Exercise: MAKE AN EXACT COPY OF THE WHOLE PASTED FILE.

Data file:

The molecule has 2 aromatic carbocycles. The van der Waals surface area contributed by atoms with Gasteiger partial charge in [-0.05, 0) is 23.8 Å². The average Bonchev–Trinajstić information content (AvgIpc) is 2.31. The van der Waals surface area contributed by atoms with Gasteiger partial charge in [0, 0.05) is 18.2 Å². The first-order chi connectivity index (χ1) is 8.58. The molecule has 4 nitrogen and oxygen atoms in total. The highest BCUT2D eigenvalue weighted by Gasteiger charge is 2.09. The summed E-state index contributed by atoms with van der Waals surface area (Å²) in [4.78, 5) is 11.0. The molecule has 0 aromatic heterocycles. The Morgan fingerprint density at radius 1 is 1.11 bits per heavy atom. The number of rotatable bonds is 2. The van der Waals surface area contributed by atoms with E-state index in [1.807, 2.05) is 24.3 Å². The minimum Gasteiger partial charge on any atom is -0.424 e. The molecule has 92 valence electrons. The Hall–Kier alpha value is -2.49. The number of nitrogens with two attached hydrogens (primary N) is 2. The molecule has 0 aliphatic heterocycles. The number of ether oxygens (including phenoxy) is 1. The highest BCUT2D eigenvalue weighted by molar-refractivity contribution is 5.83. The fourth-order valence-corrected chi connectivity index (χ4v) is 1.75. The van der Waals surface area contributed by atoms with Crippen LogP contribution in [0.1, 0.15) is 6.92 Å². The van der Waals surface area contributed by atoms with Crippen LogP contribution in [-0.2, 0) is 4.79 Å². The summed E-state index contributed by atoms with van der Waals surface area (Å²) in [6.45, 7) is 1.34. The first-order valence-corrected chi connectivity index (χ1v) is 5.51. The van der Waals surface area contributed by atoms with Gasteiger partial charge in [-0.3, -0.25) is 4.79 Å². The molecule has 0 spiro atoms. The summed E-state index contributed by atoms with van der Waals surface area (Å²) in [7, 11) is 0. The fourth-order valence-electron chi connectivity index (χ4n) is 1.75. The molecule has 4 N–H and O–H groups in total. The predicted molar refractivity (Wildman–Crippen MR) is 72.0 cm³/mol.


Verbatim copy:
The molecule has 2 aromatic carbocycles. The van der Waals surface area contributed by atoms with Gasteiger partial charge in [-0.05, 0) is 23.8 Å². The average Bonchev–Trinajstić information content (AvgIpc) is 2.31. The van der Waals surface area contributed by atoms with Gasteiger partial charge in [0, 0.05) is 18.2 Å². The first-order chi connectivity index (χ1) is 8.58. The molecule has 4 nitrogen and oxygen atoms in total. The highest BCUT2D eigenvalue weighted by Gasteiger charge is 2.09. The summed E-state index contributed by atoms with van der Waals surface area (Å²) in [4.78, 5) is 11.0. The molecule has 0 aromatic heterocycles. The Morgan fingerprint density at radius 1 is 1.11 bits per heavy atom. The number of rotatable bonds is 2. The van der Waals surface area contributed by atoms with E-state index in [1.807, 2.05) is 24.3 Å². The minimum Gasteiger partial charge on any atom is -0.424 e. The molecule has 92 valence electrons. The Hall–Kier alpha value is -2.49. The number of nitrogens with two attached hydrogens (primary N) is 2. The molecule has 0 aliphatic heterocycles. The number of ether oxygens (including phenoxy) is 1. The highest BCUT2D eigenvalue weighted by molar-refractivity contribution is 5.83. The fourth-order valence-corrected chi connectivity index (χ4v) is 1.75. The van der Waals surface area contributed by atoms with Crippen LogP contribution in [0.1, 0.15) is 6.92 Å². The van der Waals surface area contributed by atoms with Crippen LogP contribution in [-0.2, 0) is 4.79 Å². The summed E-state index contributed by atoms with van der Waals surface area (Å²) in [6.45, 7) is 1.34. The first-order valence-corrected chi connectivity index (χ1v) is 5.51. The van der Waals surface area contributed by atoms with Gasteiger partial charge in [-0.3, -0.25) is 4.79 Å². The molecule has 0 spiro atoms. The summed E-state index contributed by atoms with van der Waals surface area (Å²) in [7, 11) is 0. The fourth-order valence-electron chi connectivity index (χ4n) is 1.75. The molecule has 4 N–H and O–H groups in total. The predicted molar refractivity (Wildman–Crippen MR) is 72.0 cm³/mol.